Academic journal article The Virginia Magazine of History and Biography

The Jamestown Jubiless: "State Patriotism" and Virginia Identity in the Early Nineteenth Century

Academic journal article The Virginia Magazine of History and Biography

The Jamestown Jubiless: "State Patriotism" and Virginia Identity in the Early Nineteenth Century

Article excerpt

Next Friday is the Jubilee,

And then we will repair,

Unto the Scene at old Jamestown

If weather's good and fair.1

THIS bit of doggerel from a verse entitled "The Old Dominion" may have caught the eye of many readers in eastern Virginia, turning the pages of their newspapers in early May 1834. In the middle of the poem, more an advertisement for the Old Dominion Steam Ship Company of Norfolk than anything, the writer referred to a forthcoming local event that was only recently planned and was just beginning to be publicized: the Jamestown Jubilee. Holiday excursions to Jamestown Island were a common entertainment in the early decades of the nineteenth century, but celebrations on the scale of a jubilee were not. On only four occasions between 1800 and 1860 were such grand commemorative events organized, and although none of these jubilees was especially well planned or executed, they were all well attended.2 All four celebrations drew thousands of men and, as promoters were always careful to point out, "ladies." In 1834, organizers assured potential guests that there were "special accommodations" for the ladies, whose comfort and "exclusive entertainment" were particular concerns. As an inducement, steamship operators offered special rates and announced their intention to remain at Jamestown overnight to "afford shelter" to their passengers. Crowds were drawn by the promise of a fine day on the river, the chance to hear eloquent speakers hold forth on patriotic themes, and the opportunity to see a theatrical performance, enjoy a festive dinner and genteel ball, or perhaps even to partake in the more "vulgar" attractions of drinking and gambling.3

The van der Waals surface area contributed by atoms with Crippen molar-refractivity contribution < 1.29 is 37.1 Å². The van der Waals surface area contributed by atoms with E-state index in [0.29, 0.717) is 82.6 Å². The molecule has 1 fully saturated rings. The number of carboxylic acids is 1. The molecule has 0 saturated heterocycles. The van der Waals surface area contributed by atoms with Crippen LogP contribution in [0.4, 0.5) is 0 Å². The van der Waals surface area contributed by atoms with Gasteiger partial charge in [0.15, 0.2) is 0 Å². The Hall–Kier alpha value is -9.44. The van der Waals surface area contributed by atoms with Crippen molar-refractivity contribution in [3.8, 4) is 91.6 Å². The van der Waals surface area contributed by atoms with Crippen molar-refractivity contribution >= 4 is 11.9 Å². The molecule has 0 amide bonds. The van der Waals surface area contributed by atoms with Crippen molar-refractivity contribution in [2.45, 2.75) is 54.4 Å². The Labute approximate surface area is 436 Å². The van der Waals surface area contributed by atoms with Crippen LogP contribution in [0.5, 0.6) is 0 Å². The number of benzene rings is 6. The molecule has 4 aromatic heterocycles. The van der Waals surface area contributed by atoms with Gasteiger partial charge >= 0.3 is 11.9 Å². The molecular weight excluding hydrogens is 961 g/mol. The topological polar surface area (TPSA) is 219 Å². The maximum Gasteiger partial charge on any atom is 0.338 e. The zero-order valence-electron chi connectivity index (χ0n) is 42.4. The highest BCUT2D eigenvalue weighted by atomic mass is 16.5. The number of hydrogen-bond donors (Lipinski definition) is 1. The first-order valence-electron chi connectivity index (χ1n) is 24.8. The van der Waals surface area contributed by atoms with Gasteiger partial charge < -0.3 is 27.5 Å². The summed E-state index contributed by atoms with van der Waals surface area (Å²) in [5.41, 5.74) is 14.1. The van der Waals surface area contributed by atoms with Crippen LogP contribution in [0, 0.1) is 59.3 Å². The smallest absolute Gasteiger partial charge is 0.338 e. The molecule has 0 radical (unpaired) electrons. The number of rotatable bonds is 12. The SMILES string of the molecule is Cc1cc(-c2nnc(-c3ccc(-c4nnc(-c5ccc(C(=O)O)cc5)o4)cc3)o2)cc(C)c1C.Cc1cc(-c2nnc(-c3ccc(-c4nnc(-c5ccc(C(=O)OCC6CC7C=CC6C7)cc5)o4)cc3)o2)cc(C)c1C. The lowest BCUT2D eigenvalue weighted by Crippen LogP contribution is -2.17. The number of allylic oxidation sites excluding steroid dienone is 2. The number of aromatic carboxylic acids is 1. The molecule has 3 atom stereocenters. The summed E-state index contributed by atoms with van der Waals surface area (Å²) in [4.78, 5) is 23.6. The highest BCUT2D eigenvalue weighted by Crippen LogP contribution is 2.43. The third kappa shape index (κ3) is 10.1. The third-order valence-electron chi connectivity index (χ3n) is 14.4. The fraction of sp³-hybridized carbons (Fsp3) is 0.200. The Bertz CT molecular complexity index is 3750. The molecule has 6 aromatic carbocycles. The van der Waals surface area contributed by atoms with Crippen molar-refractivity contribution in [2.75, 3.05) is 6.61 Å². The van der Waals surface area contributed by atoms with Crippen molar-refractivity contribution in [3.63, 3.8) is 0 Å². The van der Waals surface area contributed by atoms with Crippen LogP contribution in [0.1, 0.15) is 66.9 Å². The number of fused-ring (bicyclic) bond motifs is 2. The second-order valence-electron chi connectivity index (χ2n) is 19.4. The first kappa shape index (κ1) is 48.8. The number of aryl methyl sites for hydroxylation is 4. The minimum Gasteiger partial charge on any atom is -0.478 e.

The early nineteenth century has been called the "Augustan age of picnics," and the jubilee celebrations at Jamestown were clearly opportunities for an outing for those in eastern Virginia with enough money and time for such excursions. According to one report, the trip from Norfolk to Jamestown Island took about six hours, and throughout the early nineteenth century there were regular sight-seeing excursions up the river. For day-trippers, the leisurely pace might be enlivened by a recitation of the "history of every spot" delivered to the appreciative passengers. In 1834, the reporter for the American Beacon of Norfolk, who had initially made up his mind to forego the jubilee after hearing that none of the invited speakers would be in attendance, finally "determined to take a holiday and enjoy the recreation of a run up the river." In 1857 David Hunter Strother, the artist and correspondent for Harper's Weekly Magazine, described his expectation that the jubilee would be merely a "spree." When he arrived at the island, however, and found himself overwhelmed by the romantic and patriotic feelings of the place, his opinion changed.4

One particular attraction for visitors was the island itself. Rising from the tawny James River, with its landscape cleared for cultivation, stretched out flat and smooth with a vista broken by only a few ruined structures, Jamestown's image was a familiar and appealing one to Virginians. "The traveler's memory pictures in a moment the ivy-mantled ruin of old Jamestown," wrote novelist William Alexander Caruthers. And it was not only the day-tripper who was familiar with the scene. Steamships plying the route between Norfolk and Richmond, stopping at the island to let off or take on passengers, daily afforded their customers a view of the seventeenth-century church tower. Travelers often had enough time to examine the ruins before reboarding to complete their journey.5

Yet promoters of the jubilees saw their visitors coming as "pilgrims" as well as picnickers, strolling meditatively among the ruins and communing with the past. As part of the landscape, the crumbling structures often drew visitors into romantic reveries and sentimental "fancy." Some of the structures were indeed ancient, like the church tower, the graveyard, or the powder magazine; others were of more recent vintage, like the Travis mansion, which was "dilapidated and deserted" after fire destroyed it during the 1822 Virginiad celebration. …

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